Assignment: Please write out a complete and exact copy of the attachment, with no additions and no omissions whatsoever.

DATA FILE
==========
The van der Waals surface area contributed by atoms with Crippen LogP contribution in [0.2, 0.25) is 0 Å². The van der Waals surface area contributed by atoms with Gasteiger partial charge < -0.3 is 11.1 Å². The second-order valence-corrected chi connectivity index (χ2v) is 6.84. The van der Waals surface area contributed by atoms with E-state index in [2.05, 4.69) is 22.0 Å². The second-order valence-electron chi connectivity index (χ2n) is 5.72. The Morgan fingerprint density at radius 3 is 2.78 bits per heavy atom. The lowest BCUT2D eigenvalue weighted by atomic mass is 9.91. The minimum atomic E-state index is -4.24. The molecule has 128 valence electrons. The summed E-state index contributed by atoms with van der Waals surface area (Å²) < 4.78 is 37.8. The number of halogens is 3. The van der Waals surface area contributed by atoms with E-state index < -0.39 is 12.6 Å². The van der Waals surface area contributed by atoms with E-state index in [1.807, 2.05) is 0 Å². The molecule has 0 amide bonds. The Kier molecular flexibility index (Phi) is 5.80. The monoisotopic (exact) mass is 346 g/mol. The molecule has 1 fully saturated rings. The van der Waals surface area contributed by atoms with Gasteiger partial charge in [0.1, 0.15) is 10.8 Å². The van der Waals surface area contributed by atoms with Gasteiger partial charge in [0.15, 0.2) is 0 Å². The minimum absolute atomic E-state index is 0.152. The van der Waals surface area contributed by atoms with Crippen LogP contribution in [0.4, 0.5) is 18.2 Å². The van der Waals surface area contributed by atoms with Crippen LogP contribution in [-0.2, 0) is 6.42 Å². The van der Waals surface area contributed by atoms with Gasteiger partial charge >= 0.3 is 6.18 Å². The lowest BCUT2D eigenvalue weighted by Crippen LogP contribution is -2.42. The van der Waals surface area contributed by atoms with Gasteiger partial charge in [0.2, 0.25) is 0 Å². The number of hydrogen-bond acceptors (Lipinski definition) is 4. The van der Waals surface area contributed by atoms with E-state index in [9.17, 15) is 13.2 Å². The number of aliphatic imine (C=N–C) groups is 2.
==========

The van der Waals surface area contributed by atoms with Crippen LogP contribution in [0.2, 0.25) is 0 Å². The van der Waals surface area contributed by atoms with Gasteiger partial charge < -0.3 is 11.1 Å². The second-order valence-corrected chi connectivity index (χ2v) is 6.84. The van der Waals surface area contributed by atoms with E-state index in [2.05, 4.69) is 22.0 Å². The second-order valence-electron chi connectivity index (χ2n) is 5.72. The Morgan fingerprint density at radius 3 is 2.78 bits per heavy atom. The lowest BCUT2D eigenvalue weighted by atomic mass is 9.91. The minimum atomic E-state index is -4.24. The molecule has 128 valence electrons. The summed E-state index contributed by atoms with van der Waals surface area (Å²) < 4.78 is 37.8. The number of halogens is 3. The van der Waals surface area contributed by atoms with E-state index < -0.39 is 12.6 Å². The van der Waals surface area contributed by atoms with E-state index in [1.807, 2.05) is 0 Å². The molecule has 0 amide bonds. The Kier molecular flexibility index (Phi) is 5.80. The monoisotopic (exact) mass is 346 g/mol. The molecule has 1 fully saturated rings. The van der Waals surface area contributed by atoms with Gasteiger partial charge in [0.1, 0.15) is 10.8 Å². The van der Waals surface area contributed by atoms with Gasteiger partial charge in [0.15, 0.2) is 0 Å². The minimum absolute atomic E-state index is 0.152. The van der Waals surface area contributed by atoms with Crippen LogP contribution in [0.4, 0.5) is 18.2 Å². The van der Waals surface area contributed by atoms with Crippen LogP contribution in [-0.2, 0) is 6.42 Å². The van der Waals surface area contributed by atoms with Gasteiger partial charge >= 0.3 is 6.18 Å². The lowest BCUT2D eigenvalue weighted by Crippen LogP contribution is -2.42. The van der Waals surface area contributed by atoms with Gasteiger partial charge in [0.2, 0.25) is 0 Å². The number of hydrogen-bond acceptors (Lipinski definition) is 4. The van der Waals surface area contributed by atoms with E-state index in [9.17, 15) is 13.2 Å². The number of aliphatic imine (C=N–C) groups is 2.